Ethiopian Government and Tigray Rebels Set to Begin Peace Talks
Representatives of the Ethiopian government and rebel forces in the country’s Tigray region arrived in South Africa on Monday for their first formal peace talks, a much-anticipated effort to resolve the almost two-year civil war that has ravaged Africa’s second-most-populous nation. The mediation, led by the African Union, has new urgency because the conflict in Tigray has intensified, raising fears that the humanitarian crisis and widespread atrocities that have left thousands dead, millions displaced and hundreds of thousands hungry will only get worse. New York Times

In Uganda, a Race Against Time Facing an Ebola Epidemic
The authorities’ concern about the potential spread of the virus is reinforced by the fact that two of its members traveled to the capital, Kampala, on October 6 under false identities. One of them, a 45-year-old man, died the next day. His wife, who gave birth a few days later in a clinic, was then treated at a treatment center in Entebbe. Authorities recorded 48 contact cases linked to their trip to the capital. Those most at risk had been placed in isolation while the others were being monitored daily at home by healthcare teams. Faced with the risk of the epidemic spreading to the rest of the country, President Yoweri Museveni announced, on Saturday, October 15, the lockdown of the districts most affected by the virus, Mubende and Kassanda, in central Uganda. For a 21-day period, entry or exit is prohibited in these two localities. Le Monde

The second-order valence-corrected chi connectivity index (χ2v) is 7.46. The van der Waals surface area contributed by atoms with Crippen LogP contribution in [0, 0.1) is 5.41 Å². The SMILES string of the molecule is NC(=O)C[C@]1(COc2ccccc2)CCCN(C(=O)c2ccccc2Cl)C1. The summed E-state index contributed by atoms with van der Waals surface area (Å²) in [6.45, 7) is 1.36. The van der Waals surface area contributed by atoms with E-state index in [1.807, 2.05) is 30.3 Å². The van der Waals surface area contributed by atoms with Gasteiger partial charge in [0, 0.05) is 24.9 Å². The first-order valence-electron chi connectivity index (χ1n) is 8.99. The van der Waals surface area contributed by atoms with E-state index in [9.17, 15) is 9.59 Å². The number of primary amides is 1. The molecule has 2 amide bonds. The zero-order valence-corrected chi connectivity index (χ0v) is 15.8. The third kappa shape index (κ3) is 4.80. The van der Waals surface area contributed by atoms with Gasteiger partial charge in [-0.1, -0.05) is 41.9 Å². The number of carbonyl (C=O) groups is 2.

Chadian Government and Opposition Accuse Each Other over Killings
Four days after violent anti-government protests in Chad left more than fifty people dead and over 300 wounded, the government and the opposition have traded accusations over responsibility for the casualties. The demonstrations against the delay of elections have been described as “unprecedented” in the history of the country by observers.  There were violent demonstrations in several towns of the country, and were particularly violent in the capital N’Djamena and Moundou, the country’s second largest town, situated to the south of Chad…The opposition puts the death toll at over one hundred, with more than five hundred people wounded. The Prime Minister has also announced the suspension of “all public activities by political parties and civil society organisations” for three months. At the beginning of October it was announced that the mandate of the Transitional Military Council (TMC) of strongman General Mahamat Idriss Deby Itno, was being extended for two years. HumAngle